JUNEAU - Some Senate Democrats said Tuesday they are preparing legislation that would require BP PLC to establish an escrow fund - with perhaps $20 billion - to compensate victims and cover the cleanup costs of the Gulf of Mexico oil spill.
U.S. Sen. Mark Begich of Alaska said he plans to introduce a bill by Thursday that would not only require a set-aside by BP - "sufficient" to compensate those affected by the spill - but also to create an escrow system that other companies wanting to develop federal drilling leases would agree to pay into if they're responsible for a spill.
Begich, along with Sens. Jeanne Shaheen of New Hampshire and Amy Klobuchar of Minnesota, said the goal is to avoid a repeat of the 1989 Exxon Valdez disaster in Alaska, when the fight over money dragged out in courts over roughly two decades.
While Begich said it's too early to say how much money should be set aside for the Gulf spill, Senate Democrats, in a letter to BP CEO Tony Hayward, asked that $20 billion be put in escrow for economic damages and cleanup costs. Klobuchar said that's a rough estimate, based on the still-rising costs of the uncontained spill. Democrats have asked BP to respond to their request by Friday.
Steve Rinehart, a BP spokesman, said that, as a courtesy, the company responds to lawmaker requests. But he said he hadn't seen specifics of their plan Tuesday and couldn't immediately comment.
A White House spokesman also said President Barack Obama's administration and BP have been working on the details for an independently managed victims' compensation fund.
Begich said asking BP to comply is fine, but he said it's just as important to have a law in place, to assure "full and just" compensation to victims of future spills.
Last year, Exxon Mobil Corp. decided not to appeal hundreds of millions of dollars in interest on the $507.5 million in punitive damages arising from the Valdez spill 20 years earlier. That disaster sent about 11 million gallons of crude oil into Alaska's Prince William Sound.
Begich said the final judgment in the case was a fraction of what a court initially ordered - and insult to injury for thousands of fishermen and small business owners whose livelihoods were devastated and who watched Exxon fight the paying of "legitimate" claims for nearly two decades.
A number of legislative responses are being weighed in the wake of BP's April 20 oil rig explosion that killed 11 workers and unleashed a massive oil slick. On Tuesday, for example, U.S. Sen. Lisa Murkowski, R-Alaska, proposed legislation that, among other things, would establish an administrative process for approving compensation claims - an effort aimed at speeding payments - and limit attorneys' fees related to the spill.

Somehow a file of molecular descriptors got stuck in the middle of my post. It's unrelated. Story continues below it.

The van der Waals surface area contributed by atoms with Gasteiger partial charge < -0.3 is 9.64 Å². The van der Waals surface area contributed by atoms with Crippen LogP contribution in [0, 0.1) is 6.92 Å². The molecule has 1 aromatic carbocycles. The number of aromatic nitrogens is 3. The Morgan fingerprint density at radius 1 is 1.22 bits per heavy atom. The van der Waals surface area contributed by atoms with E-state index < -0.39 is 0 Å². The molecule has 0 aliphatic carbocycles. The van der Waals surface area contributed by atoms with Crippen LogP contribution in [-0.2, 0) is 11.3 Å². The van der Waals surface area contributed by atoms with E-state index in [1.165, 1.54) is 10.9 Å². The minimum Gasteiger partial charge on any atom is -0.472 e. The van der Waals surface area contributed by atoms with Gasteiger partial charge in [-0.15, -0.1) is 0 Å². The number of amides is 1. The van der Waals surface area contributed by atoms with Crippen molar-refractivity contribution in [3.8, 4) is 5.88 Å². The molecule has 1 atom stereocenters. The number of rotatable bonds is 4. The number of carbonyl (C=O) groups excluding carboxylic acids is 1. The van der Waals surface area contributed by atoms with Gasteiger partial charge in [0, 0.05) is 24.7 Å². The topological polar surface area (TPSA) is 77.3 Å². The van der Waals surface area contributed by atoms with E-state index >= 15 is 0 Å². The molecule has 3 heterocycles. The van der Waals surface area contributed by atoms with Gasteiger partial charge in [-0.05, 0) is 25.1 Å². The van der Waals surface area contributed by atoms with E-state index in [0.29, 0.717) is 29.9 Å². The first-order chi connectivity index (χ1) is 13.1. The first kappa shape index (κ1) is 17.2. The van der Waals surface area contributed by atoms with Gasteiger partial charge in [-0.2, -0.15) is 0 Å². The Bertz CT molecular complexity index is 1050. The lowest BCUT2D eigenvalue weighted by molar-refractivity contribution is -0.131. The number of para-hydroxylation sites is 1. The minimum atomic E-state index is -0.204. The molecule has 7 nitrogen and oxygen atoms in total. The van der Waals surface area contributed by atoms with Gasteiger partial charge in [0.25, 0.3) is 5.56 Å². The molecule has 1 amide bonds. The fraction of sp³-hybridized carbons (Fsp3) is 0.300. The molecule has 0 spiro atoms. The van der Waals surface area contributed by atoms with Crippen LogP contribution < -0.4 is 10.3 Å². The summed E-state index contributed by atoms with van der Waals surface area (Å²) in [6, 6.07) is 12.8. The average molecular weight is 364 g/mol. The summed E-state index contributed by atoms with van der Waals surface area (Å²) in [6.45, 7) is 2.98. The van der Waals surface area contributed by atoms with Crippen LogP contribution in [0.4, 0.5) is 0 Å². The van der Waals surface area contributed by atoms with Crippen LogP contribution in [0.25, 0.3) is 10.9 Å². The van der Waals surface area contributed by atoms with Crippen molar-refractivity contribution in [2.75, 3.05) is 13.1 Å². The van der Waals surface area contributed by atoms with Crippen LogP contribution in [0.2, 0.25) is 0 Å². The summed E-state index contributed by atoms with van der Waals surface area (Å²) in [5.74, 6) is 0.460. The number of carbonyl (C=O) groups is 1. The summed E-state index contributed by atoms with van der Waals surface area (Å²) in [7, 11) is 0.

Tim Richardson, of the American Land Conservancy, called what happened in Alaska a "holocaust of economic proportions," citing what he said was an increase in social ills, like divorces, suicides and serious crimes. He said he supports government efforts to step in.
Richardson said a settlement on wildlife aspects worked, with money overseen by a state-federal panel. But R.J. Kopchak, a herring fisherman from the region, disagrees. While there now seems a better effort to deal with the loss of herring, for roughly a decade beginning around 1994, he said, there was little more than "lip service" from state and federal officials because the issue was a tough one to handle.
"Fishermen felt hung out to dry," Kopchak said.
He said he supports the escrow idea and compensating affected families quickly. "Delays further fragment families and communities," he said. But he acknowledged challenges ahead - defining what's a "legitimate" claim, for example - and a need to address long-term impacts from spills.
While the media glare in the Gulf region is bright now, "nobody cares after a while," he said.
"My word of caution to the Gulf: pay attention and be focused and loud," Kopchak said. "And you're still going to get screwed in the long-run, though maybe not as bad."
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